As multiple-input multiple-output (MIMO) radar gains popularity, more efficient and better-performing detection algorithms are developed to exploit the benefits of having more transmitters and receivers. Many of these algorithms are based on the assumption that the multiple waveforms used for target scanning are orthogonal to each other in fast time. It has been shown that this assumption can limit the practical detector performance due to the reduction of the area that is clear of sidelobes in the MIMO radar ambiguity function.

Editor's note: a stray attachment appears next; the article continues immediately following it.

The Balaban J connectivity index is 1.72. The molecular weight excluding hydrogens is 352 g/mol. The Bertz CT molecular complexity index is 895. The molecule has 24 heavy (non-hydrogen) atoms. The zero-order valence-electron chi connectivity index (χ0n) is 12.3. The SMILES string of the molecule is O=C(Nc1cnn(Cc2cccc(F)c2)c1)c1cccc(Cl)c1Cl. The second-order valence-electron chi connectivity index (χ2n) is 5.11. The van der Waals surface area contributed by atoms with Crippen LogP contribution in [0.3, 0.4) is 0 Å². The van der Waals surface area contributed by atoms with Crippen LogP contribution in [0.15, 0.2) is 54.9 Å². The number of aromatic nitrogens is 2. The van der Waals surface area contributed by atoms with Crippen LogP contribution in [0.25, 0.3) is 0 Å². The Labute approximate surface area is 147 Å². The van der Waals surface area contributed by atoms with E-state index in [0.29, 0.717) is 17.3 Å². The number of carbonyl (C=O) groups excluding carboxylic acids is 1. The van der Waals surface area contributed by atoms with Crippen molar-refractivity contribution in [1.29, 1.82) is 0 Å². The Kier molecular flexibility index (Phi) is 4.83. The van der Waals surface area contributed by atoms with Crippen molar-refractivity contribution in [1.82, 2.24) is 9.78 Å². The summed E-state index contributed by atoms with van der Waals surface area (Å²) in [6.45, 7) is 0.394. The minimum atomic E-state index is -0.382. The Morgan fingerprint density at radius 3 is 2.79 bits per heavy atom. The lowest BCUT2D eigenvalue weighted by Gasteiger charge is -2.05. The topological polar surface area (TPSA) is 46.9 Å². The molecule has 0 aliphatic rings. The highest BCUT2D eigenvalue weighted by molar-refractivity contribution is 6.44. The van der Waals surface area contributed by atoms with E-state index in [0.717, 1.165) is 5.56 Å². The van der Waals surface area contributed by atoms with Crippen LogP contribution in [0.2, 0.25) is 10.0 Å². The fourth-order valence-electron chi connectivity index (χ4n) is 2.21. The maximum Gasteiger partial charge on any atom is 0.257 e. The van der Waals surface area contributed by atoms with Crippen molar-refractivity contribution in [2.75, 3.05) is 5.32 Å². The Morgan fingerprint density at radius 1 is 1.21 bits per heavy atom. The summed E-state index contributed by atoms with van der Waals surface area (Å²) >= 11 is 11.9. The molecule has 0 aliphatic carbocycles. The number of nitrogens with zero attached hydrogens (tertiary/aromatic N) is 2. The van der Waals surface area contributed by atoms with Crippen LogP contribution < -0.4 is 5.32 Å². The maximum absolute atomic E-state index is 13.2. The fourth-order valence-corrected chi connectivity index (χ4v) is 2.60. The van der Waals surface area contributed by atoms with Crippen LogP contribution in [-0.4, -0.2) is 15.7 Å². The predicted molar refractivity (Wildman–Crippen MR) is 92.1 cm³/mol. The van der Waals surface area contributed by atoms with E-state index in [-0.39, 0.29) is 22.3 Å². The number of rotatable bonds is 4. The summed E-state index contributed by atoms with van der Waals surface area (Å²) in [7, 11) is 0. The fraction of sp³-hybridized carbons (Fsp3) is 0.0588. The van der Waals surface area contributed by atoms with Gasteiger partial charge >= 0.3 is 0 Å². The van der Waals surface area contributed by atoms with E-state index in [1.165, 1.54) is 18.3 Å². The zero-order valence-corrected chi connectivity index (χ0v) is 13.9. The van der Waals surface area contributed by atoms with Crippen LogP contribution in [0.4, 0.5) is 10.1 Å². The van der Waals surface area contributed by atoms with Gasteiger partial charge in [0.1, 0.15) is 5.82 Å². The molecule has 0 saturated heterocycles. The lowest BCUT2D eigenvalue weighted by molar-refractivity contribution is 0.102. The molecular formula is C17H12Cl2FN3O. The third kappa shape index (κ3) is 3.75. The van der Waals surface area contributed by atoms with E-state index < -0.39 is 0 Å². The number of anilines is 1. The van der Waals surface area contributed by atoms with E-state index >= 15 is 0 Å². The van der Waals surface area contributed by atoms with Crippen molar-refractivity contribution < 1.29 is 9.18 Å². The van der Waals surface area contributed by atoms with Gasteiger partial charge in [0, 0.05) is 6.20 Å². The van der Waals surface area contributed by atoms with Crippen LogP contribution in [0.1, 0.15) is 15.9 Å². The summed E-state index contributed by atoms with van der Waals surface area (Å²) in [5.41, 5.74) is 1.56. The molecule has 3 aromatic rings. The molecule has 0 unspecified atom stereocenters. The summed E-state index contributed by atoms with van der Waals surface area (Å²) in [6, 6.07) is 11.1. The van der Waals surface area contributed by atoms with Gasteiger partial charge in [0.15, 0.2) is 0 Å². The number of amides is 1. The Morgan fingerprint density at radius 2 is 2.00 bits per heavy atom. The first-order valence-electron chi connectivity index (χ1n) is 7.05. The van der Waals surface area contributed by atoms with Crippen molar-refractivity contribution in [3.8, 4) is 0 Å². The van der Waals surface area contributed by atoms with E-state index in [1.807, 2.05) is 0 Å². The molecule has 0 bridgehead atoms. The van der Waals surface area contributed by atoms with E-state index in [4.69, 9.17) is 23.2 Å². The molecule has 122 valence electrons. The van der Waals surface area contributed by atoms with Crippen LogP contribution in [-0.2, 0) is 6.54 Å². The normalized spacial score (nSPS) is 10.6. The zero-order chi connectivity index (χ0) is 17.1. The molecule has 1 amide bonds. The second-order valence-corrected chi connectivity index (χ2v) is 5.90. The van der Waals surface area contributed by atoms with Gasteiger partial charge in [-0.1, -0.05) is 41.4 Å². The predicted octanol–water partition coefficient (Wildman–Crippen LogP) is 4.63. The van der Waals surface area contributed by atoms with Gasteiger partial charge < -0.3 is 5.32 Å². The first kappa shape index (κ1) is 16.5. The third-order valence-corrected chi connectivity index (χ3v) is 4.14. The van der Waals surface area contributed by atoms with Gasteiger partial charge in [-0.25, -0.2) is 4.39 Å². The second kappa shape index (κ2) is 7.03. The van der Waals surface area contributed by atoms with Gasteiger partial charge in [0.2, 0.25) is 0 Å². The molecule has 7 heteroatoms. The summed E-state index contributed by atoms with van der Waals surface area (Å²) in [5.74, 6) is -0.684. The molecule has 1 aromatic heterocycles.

In this work it is shown that using the same waveform with a different carrier frequency and/or delay across different transmitters ensures relative waveform orthogonality while alleviating the negative effects on the ambiguity function. This is demonstrated in a practical scenario where the probing waveforms consist of Gaussian pulse trains (GPTs) separated in frequency. An approximate theoretical model of the ambiguity is proposed and it is shown that the effects of cross-ambiguity in the MIMO system are negligible compared to the waveform autoambiguities.